Equinor abandons oil terminal project for Johan Castberg

Umar Ali 13 December 2019 (Last Updated September 1st, 2020 14:04)

Norwegian oil and gas multinational Equinor, along with partners Var Energi and Petoro, have concluded that a downscaled ship-to-ship oil transfer terminal for the Johan Castberg field development offshore Norway would be too costly.

Equinor abandons oil terminal project for Johan Castberg
The Johan Castberg development is expected to produce around 200,000 barrels of oil equivalent per day over 30 years from 2022. Credit: Equinor.

Norwegian oil and gas multinational Equinor, along with partners Var Energi and Petoro, have concluded that a downscaled ship-to-ship oil transfer terminal for the Johan Castberg field development offshore Norway would be too costly.

The Johan Castberg field development is located in production licence PL 532, 100km northwest of the Snøhvit field in the Barents Sea.

The project consists of three oil fields on the licence – Johan Castberg, Havis and Drivis – which are expected to produce around 200,000 barrels of oil equivalent per day (boepd) over an estimated operational life of 30 years when production starts in 2022.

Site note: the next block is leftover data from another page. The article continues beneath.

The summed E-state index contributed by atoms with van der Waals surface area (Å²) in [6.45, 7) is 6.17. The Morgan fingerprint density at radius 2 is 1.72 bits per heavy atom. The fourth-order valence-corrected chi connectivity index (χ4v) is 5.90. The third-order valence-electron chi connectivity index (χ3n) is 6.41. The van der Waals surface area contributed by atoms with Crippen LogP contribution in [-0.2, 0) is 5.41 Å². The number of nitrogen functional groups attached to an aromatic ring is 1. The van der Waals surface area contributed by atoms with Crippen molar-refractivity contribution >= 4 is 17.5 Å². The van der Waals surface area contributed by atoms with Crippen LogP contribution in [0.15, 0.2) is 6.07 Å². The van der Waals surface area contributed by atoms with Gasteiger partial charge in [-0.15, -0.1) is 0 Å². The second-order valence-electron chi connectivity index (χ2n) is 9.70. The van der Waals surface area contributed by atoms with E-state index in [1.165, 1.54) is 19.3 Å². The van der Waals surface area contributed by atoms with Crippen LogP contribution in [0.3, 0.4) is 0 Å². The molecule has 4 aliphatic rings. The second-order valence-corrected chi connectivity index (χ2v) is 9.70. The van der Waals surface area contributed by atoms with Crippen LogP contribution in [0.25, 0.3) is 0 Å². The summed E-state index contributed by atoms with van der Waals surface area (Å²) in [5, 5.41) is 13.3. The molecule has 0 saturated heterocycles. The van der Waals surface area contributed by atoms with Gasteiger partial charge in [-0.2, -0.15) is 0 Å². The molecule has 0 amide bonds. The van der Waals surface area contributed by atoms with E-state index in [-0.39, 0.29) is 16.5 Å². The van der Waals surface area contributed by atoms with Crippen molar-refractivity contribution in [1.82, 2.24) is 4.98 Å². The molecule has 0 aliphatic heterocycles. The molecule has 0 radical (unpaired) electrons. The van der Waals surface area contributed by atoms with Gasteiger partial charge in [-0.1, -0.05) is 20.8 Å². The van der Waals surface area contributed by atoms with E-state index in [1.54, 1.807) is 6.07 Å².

Equinor is the operator of the licence with an operating interest of 50%, while Var Energi and Petoro have 30% and 20% interest respectively.

A study of ship-to-ship oil transfer from the Barents Sea by a quay in Finnmark county was initiated in March 2018. The study was based on estimates that indicated a much higher resource basis for the Johan Castberg area, but further exploration did not prove these expected resources.

Equinor executive vice president for technology, projects and drilling Anders Opedal said: “In a demanding period for the industry we have managed to develop Johan Castberg into a profitable project.

We have, however, not been able to develop a profitable export solution for the Johan Castberg oil involving a terminal at Veidnes. The partners are therefore discontinuing their studies of ship-to-ship oil transfer for Johan Castberg in Finnmark.”

According to Equinor, the financial loss before tax for ship-to-ship oil transfer would have been around $400m (NOK 3.6bn) compared with exporting directly to the market, or NOK 2.8bn in a large-volume scenario. The 2014 oil price drop and uncertainty about phasing in future Barents Sea volumes also contributed to the decision to abandon the oil terminal project.

With the study concluded, the oil export from Johan Castberg will now go directly to the market, as described in previous plans for development and operation (PDO).

Opedal said: “It is important to the licence partners that the petroleum activity helps create local spinoffs. We have indeed left no stone unturned to find economically viable solutions for a terminal, however, we have not found the basis for pursuing the project.

“We will still continue the work of securing local spinoffs and jobs from the field both in the development and operating phases.”